3. Have an atomic clock for time keeping, every second counts here. Use the best time keeping you can.



4. Holding your charts correctly! My Easyview star chart holder at http: //www.lpl.arizona.edu/~rhill/alpo/minplan/easy/easyview.html




is a hands free method of holding charts correctly for this and any observing event. Orientation

of the star fields is as important as clear skies. Without this, the star field will be impossible

to observe correctly. Even with this chart holder, orientation will take longer then you might

think, taking time away from your seeking the asteroid in the field of view. Putting together

this chart holder for this event is well worth the time and effort, and need not be expensive.



5. Observe star chart fields in advance. Taking the time to find each field of view for all

star charts a night or two in advance will greatly help your chances of spotting 2004 XP14.

Since you will not be pushed for time, try to spot them all, in the order you will try to track

the asteroid. Then repeat again if possible. Much time can be saved on the night of observation

this way.





6. The telescope. While an 11th magnitude object, rapid motion can reduce observed

apparent magnitude somewhat. A six-inch telescope may do well to track this, but 8 inches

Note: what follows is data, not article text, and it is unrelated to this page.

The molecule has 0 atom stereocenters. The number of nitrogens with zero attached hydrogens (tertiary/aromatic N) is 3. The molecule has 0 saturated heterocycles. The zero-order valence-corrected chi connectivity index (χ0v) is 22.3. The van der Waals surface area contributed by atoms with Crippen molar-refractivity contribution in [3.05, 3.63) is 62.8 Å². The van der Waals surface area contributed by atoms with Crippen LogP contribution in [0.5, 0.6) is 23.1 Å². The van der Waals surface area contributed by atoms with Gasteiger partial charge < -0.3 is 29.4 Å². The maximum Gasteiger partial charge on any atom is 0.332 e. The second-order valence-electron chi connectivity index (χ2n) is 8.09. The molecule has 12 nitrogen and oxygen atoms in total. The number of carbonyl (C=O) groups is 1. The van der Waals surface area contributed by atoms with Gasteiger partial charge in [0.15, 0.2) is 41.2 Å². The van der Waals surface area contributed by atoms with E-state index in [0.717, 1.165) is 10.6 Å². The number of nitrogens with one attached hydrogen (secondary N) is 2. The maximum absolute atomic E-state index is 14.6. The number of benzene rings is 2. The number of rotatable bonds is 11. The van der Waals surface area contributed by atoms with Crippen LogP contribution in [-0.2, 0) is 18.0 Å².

or more will be better. Your mount will also play a large role tracking it. Also, the light

from the asteroid may vary in magnitude due to rotation. Loss of a full magnitude is possible. It may even drop below the limit of your telescope for a time and them rise again, keep looking!

[link to www.lpl.arizona.edu]
Anonymous Coward
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06/26/2006 11:59 PM
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Re: Huge asteroid to fly closely past Earth
That is so weird!! posted at the same time!


Except this one was posted by someone who can read.
 Quoting: Anonymous Coward 74543


When it comes to the mass media, those who can read THROUGH the lines can truly read
theresident  (OP)

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06/27/2006 12:02 AM